Kershaw achieves 2,500th career Clayton Kershaw gets Nick Ahmed to indicate at a looping curveball in the third inning to record his 2,500th career strikeout. On Thursday night at Dodger Stadium Clayton Kershaw achieves 2,500 career strikeouts in the Los Angeles Dodgers’ 5-1 victory over the Arizona Diamondbacks, a significant milestone that puts him in the company of some of the game’s greatest pitchers. Clayton Kershaw achieves 2,500 career strikeouts in the Los Angeles Dodgers’ 5-1 victory over the Arizona Diamondbacks on Thursday night at Dodger Stadium, a significant milestone that places him in the company of some of the game’s best-known pitchers.
He did so while in the middle of Reinstating his Previous Dominance
Kershaw continued a no-hitter into the sixth inning and eventually allowed only three base runners in yet another skillful outing this season, dipping his ERA to 1.50 after six scoreless innings. Since Kevin Brown in 2001, the ERA is the third-lowest in the majors, the lowest of Kershaw’s career through his first six starts and the lowest by a Dodgers pitcher through six starts.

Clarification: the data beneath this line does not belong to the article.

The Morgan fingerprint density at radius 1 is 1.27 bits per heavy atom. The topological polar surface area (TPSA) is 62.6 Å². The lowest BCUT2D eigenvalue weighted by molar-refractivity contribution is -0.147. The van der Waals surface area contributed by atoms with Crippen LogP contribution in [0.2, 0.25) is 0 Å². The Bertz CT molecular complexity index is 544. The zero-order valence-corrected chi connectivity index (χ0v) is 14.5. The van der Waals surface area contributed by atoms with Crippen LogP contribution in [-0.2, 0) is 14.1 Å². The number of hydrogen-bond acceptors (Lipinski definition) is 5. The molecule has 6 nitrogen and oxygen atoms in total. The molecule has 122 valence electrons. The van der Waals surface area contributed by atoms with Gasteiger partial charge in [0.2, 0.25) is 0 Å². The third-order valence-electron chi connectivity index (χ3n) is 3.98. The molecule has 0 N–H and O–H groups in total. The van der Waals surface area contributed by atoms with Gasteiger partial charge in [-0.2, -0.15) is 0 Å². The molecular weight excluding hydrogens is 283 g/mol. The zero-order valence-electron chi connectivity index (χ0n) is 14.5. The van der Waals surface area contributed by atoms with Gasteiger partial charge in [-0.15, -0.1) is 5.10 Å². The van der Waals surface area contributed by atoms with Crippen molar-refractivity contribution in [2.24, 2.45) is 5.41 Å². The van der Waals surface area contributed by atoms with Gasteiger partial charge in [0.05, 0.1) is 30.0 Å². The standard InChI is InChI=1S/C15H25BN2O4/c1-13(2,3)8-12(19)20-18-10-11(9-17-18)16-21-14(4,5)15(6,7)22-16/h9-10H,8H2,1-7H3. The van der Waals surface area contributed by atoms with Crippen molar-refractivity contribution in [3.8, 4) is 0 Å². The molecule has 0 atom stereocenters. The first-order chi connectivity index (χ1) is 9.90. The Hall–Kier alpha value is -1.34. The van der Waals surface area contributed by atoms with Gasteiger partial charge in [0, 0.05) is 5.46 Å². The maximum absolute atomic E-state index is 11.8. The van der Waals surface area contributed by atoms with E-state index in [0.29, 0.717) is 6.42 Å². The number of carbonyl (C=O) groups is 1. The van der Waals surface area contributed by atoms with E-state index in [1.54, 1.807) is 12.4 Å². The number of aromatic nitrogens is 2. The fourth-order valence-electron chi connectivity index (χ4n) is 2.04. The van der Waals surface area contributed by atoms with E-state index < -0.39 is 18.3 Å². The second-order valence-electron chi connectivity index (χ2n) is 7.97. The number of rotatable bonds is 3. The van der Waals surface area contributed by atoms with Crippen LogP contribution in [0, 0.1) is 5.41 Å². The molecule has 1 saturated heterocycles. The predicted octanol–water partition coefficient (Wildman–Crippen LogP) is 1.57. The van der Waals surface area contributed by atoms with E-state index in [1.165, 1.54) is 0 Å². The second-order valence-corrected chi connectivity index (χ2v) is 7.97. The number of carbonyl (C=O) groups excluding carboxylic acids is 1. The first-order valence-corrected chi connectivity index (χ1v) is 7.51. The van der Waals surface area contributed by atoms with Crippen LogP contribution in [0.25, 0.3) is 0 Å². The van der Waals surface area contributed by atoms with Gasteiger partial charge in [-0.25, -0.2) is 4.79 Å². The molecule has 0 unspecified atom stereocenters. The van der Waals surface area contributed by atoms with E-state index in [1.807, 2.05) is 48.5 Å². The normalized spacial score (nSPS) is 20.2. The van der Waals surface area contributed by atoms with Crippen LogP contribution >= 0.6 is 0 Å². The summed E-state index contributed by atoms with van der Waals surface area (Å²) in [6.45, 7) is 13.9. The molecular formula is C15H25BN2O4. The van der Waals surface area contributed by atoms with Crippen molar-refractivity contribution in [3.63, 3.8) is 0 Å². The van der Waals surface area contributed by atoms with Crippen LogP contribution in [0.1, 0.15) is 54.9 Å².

crossing Christy Mathewson (2,502) for 38th place
Kershaw, 32, continued a thriving starting pitcher over the last three years but was significantly trending downhill with a slower fastball that was often obscure from his slider and left him more susceptible to home runs. Kershaw’s fastball is consistently up over 90 mph, and both his slider and curveball look sharp, prompting 41 strikeouts and only six walks in 36 innings, this year. Dodgers manager Dave Roberts said “The No. 1 thing is he’s healthy,” referring to the issues that plagued Kershaw in recent years. “Clayton’s done a great job of trying to get back and working hard, diligently, every single day, the training staff. But I think that’s No. 1. For him to be healthy and not have to guard or protect against his body, his back, or whatever, I think it just allows him to have that freedom to execute pitches.”
Kershaw is the third-youngest pitcher to reach the milestone
Kershaw is the third-youngest pitcher to reach the milestone, at the age of 32 years, 168 days old behind Hall of Famers Nolan Ryan (31 years, 101 days), and Walter Johnson (31 years, 197 days). Kershaw is the second pitcher in Dodgers’ history to reach the height, joined Don Sutton, and the 11th southpaw all time to get there. He’s the only left-hander to reach 2,500 strikeouts with a sub-3.00 ERA – he entered the game with a 2.43 career ERA. Kershaw said “It’s obviously a huge honor and thankful that I’ve been able to be here long enough to do it,” he added “Hopefully I can keep going.”